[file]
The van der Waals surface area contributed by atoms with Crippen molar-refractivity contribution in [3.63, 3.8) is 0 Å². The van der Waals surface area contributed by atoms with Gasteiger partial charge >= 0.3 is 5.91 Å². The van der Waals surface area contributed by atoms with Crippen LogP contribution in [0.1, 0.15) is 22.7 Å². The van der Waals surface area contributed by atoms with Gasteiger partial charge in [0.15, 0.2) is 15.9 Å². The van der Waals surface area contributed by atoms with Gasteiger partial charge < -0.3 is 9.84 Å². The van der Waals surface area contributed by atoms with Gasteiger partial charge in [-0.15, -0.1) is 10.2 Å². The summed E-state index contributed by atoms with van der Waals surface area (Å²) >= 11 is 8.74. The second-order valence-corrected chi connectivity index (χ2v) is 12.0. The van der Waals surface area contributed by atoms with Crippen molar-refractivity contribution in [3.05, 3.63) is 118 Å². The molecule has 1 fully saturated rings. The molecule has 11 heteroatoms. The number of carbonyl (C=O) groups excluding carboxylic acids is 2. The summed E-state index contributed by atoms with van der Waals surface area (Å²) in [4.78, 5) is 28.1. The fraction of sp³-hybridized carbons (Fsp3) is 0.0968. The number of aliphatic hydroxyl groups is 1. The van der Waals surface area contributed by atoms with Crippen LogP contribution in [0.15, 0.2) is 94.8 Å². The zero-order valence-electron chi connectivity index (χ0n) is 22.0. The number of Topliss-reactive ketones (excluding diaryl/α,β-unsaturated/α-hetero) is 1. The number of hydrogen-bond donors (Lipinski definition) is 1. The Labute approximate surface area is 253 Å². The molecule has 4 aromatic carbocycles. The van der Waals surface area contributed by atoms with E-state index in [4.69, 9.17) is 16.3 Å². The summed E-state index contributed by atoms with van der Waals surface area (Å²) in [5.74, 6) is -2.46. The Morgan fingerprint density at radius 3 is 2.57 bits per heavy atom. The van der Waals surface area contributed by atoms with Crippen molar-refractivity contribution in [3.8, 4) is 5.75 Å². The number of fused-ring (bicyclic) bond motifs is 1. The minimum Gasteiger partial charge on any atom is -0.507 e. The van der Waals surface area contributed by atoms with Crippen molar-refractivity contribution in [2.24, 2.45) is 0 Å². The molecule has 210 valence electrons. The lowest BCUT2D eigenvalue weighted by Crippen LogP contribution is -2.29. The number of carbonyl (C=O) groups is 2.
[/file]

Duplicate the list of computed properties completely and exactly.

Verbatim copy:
The van der Waals surface area contributed by atoms with Crippen molar-refractivity contribution in [3.63, 3.8) is 0 Å². The van der Waals surface area contributed by atoms with Gasteiger partial charge >= 0.3 is 5.91 Å². The van der Waals surface area contributed by atoms with Crippen LogP contribution in [0.1, 0.15) is 22.7 Å². The van der Waals surface area contributed by atoms with Gasteiger partial charge in [0.15, 0.2) is 15.9 Å². The van der Waals surface area contributed by atoms with Gasteiger partial charge < -0.3 is 9.84 Å². The van der Waals surface area contributed by atoms with Gasteiger partial charge in [-0.15, -0.1) is 10.2 Å². The summed E-state index contributed by atoms with van der Waals surface area (Å²) >= 11 is 8.74. The second-order valence-corrected chi connectivity index (χ2v) is 12.0. The van der Waals surface area contributed by atoms with Crippen molar-refractivity contribution in [3.05, 3.63) is 118 Å². The molecule has 1 fully saturated rings. The molecule has 11 heteroatoms. The number of carbonyl (C=O) groups excluding carboxylic acids is 2. The summed E-state index contributed by atoms with van der Waals surface area (Å²) in [4.78, 5) is 28.1. The fraction of sp³-hybridized carbons (Fsp3) is 0.0968. The number of aliphatic hydroxyl groups is 1. The van der Waals surface area contributed by atoms with Crippen LogP contribution in [0.15, 0.2) is 94.8 Å². The zero-order valence-electron chi connectivity index (χ0n) is 22.0. The number of Topliss-reactive ketones (excluding diaryl/α,β-unsaturated/α-hetero) is 1. The number of hydrogen-bond donors (Lipinski definition) is 1. The Labute approximate surface area is 253 Å². The molecule has 4 aromatic carbocycles. The van der Waals surface area contributed by atoms with E-state index in [4.69, 9.17) is 16.3 Å². The summed E-state index contributed by atoms with van der Waals surface area (Å²) in [5.74, 6) is -2.46. The Morgan fingerprint density at radius 3 is 2.57 bits per heavy atom. The van der Waals surface area contributed by atoms with Crippen molar-refractivity contribution in [3.8, 4) is 5.75 Å². The number of fused-ring (bicyclic) bond motifs is 1. The minimum Gasteiger partial charge on any atom is -0.507 e. The van der Waals surface area contributed by atoms with Crippen molar-refractivity contribution in [2.24, 2.45) is 0 Å². The molecule has 210 valence electrons. The lowest BCUT2D eigenvalue weighted by Crippen LogP contribution is -2.29. The number of carbonyl (C=O) groups is 2.